Just ahead of OPEC’s next virtual meeting, President Joe Biden cast blame at Russia and OPEC for the current state of high oil prices. He said “If you take a look at gas prices and you take a look at oil prices that’s a consequence of thus far the refusal of Russia or the OPEC nations to pump more oil.”
Javier Blas, Chief Energy Correspondent at Bloomberg News, posted video of Biden’s statement on Twitter.
Two days ahead of the OPEC+ virtual meeting, US President Joe Biden is pointing fingers: "If you take a look at gas prices and you take a look at oil prices that's a consequence of thus far the refusal of Russia or the OPEC nations to pump more oil" #OOTT pic.twitter.com/k4N5g8NQbO— Javier Blas (@JavierBlas) November 2, 2021
Let’s be clear on a couple of things. First, a fundamental reason oil prices have surged over the last year is that U.S. oil production declined by 3 million barrels per day (BPD) during the pandemic. That decline was exacerbated by a price war between Russia and Saudi Arabia just ahead of the pandemic, but then the pandemic crushed demand (and oil prices).
In response to the collapse in prices, last summer U.S. oil production fell by 3 million BPD — the largest short-term decline ever recorded. Demand started to come back in summer, and by fall demand was recovering faster than supply in the U.S. Our crude oil imports began to climb, and along with that so did the price of crude oil and oil products.
One could make the alternative argument that rising gas prices are from the refusal of U.S. producers to increase production. However, it’s more complex than that. During the pandemic, some producers went out of business. Some low-production stripper wells were certainly shut down. That’s production that won’t come back easily. (And some of those factors also impact production from Russia and OPEC).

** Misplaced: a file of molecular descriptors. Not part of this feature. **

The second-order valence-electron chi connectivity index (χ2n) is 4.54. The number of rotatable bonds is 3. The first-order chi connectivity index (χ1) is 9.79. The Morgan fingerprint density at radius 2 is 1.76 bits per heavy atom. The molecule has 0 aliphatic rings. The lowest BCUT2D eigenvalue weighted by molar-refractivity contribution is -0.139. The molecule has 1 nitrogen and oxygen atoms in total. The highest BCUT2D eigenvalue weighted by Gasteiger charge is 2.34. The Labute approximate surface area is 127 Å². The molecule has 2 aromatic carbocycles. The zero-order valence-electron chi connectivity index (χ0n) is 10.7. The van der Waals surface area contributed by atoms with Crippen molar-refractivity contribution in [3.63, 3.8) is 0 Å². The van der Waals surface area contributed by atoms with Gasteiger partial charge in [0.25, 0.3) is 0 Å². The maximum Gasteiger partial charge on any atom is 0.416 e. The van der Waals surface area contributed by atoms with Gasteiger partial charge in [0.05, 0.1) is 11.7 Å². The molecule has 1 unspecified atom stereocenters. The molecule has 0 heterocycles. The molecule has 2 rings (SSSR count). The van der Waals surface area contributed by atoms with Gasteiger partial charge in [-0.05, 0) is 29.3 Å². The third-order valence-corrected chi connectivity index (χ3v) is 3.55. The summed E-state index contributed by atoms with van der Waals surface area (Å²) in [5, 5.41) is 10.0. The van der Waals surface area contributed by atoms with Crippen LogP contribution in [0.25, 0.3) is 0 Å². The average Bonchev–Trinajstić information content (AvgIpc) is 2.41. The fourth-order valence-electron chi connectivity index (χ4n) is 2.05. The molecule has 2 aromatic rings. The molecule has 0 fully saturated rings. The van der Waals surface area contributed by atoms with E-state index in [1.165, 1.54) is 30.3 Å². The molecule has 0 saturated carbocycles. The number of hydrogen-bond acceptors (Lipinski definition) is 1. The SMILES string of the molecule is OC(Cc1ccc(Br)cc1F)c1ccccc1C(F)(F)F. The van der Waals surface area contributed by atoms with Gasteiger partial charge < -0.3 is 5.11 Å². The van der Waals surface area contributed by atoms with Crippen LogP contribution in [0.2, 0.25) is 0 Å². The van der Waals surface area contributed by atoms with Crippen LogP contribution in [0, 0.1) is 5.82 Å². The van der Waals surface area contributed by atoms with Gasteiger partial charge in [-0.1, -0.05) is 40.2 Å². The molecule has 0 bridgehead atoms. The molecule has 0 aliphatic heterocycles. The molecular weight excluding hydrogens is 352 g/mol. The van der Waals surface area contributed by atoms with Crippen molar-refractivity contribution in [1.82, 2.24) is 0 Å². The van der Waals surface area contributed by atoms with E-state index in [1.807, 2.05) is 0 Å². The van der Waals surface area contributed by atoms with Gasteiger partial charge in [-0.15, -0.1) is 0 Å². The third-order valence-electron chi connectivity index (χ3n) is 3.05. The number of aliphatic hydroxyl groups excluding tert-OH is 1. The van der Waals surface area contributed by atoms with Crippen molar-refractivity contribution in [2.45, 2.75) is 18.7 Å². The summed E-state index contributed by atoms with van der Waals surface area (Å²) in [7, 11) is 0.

But here’s the thing. Whether you think it was the right thing to do, the reality is that passing legislation that is hostile to the U.S. oil and gas industry makes it even more difficult for domestic production to bounce back. So, instead of asking Russia and OPEC to pump more oil, we could look internally to what we could do in the U.S. to pump more oil. I highlighted the risks of President Biden’s energy policies earlier in the year, because this is the sort of situation that can arise (not that this is the primary cause of this crisis, but it could be the cause of a future crisis).
OPEC and Russia have some spare capacity, but they may be reluctant to use it to help Americans out with lower fuel prices. The International Energy Agency (IEA) recently estimated that OPEC+ spare capacity (primarily OPEC plus Russia) was 9 million BPD in the first quarter of 2021, but it sees that potentially falling below 4 million barrels BPD by the fourth quarter of 2022.
It is certainly in Russia’s and OPEC’s self-interest to keep prices high. They are under no obligation to boost output to give us relief in the U.S. We can pressure them and dangle incentives, but this situation didn’t arise from their refusal to pump more oil.
Nevertheless, they could probably do so if they wanted and give us some relief. Think of it like a doctor responding to a distress call on an airplane. They didn’t cause the problem, but they may be in a position to assist.
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